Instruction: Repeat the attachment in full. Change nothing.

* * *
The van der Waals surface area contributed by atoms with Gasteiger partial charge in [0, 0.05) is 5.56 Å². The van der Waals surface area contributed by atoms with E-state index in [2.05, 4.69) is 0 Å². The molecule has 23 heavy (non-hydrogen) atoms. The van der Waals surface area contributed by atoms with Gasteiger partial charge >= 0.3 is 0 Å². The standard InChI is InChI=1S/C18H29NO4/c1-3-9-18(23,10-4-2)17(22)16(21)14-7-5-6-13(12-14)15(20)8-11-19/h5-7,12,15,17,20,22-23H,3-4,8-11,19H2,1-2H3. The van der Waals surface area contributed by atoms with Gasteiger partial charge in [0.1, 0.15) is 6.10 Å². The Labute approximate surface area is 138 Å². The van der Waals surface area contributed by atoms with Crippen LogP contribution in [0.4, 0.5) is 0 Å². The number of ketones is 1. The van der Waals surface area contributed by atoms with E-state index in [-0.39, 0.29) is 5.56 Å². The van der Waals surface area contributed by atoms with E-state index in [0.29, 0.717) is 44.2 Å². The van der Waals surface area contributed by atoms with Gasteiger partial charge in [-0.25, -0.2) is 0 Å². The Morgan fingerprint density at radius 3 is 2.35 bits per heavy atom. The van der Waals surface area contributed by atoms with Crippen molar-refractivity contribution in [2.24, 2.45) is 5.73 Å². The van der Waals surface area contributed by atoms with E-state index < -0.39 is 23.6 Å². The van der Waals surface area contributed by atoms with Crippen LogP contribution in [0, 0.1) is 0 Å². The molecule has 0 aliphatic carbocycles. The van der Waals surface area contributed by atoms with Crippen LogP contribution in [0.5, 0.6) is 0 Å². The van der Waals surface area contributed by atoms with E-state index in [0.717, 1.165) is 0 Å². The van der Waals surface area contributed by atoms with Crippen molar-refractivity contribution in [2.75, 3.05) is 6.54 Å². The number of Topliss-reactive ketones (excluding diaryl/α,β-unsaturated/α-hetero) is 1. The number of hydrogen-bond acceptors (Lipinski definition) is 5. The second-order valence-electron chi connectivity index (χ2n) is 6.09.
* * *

The van der Waals surface area contributed by atoms with Gasteiger partial charge in [0, 0.05) is 5.56 Å². The van der Waals surface area contributed by atoms with E-state index in [2.05, 4.69) is 0 Å². The molecule has 23 heavy (non-hydrogen) atoms. The van der Waals surface area contributed by atoms with Gasteiger partial charge >= 0.3 is 0 Å². The standard InChI is InChI=1S/C18H29NO4/c1-3-9-18(23,10-4-2)17(22)16(21)14-7-5-6-13(12-14)15(20)8-11-19/h5-7,12,15,17,20,22-23H,3-4,8-11,19H2,1-2H3. The van der Waals surface area contributed by atoms with Gasteiger partial charge in [0.1, 0.15) is 6.10 Å². The Labute approximate surface area is 138 Å². The van der Waals surface area contributed by atoms with Crippen LogP contribution in [0.4, 0.5) is 0 Å². The number of ketones is 1. The van der Waals surface area contributed by atoms with E-state index in [-0.39, 0.29) is 5.56 Å². The van der Waals surface area contributed by atoms with E-state index in [0.29, 0.717) is 44.2 Å². The van der Waals surface area contributed by atoms with Gasteiger partial charge in [-0.25, -0.2) is 0 Å². The Morgan fingerprint density at radius 3 is 2.35 bits per heavy atom. The van der Waals surface area contributed by atoms with Crippen molar-refractivity contribution in [2.24, 2.45) is 5.73 Å². The van der Waals surface area contributed by atoms with E-state index < -0.39 is 23.6 Å². The van der Waals surface area contributed by atoms with Crippen LogP contribution in [0, 0.1) is 0 Å². The molecule has 0 aliphatic carbocycles. The van der Waals surface area contributed by atoms with Crippen LogP contribution in [0.5, 0.6) is 0 Å². The van der Waals surface area contributed by atoms with E-state index in [0.717, 1.165) is 0 Å². The van der Waals surface area contributed by atoms with Crippen molar-refractivity contribution in [2.75, 3.05) is 6.54 Å². The number of Topliss-reactive ketones (excluding diaryl/α,β-unsaturated/α-hetero) is 1. The number of hydrogen-bond acceptors (Lipinski definition) is 5. The second-order valence-electron chi connectivity index (χ2n) is 6.09.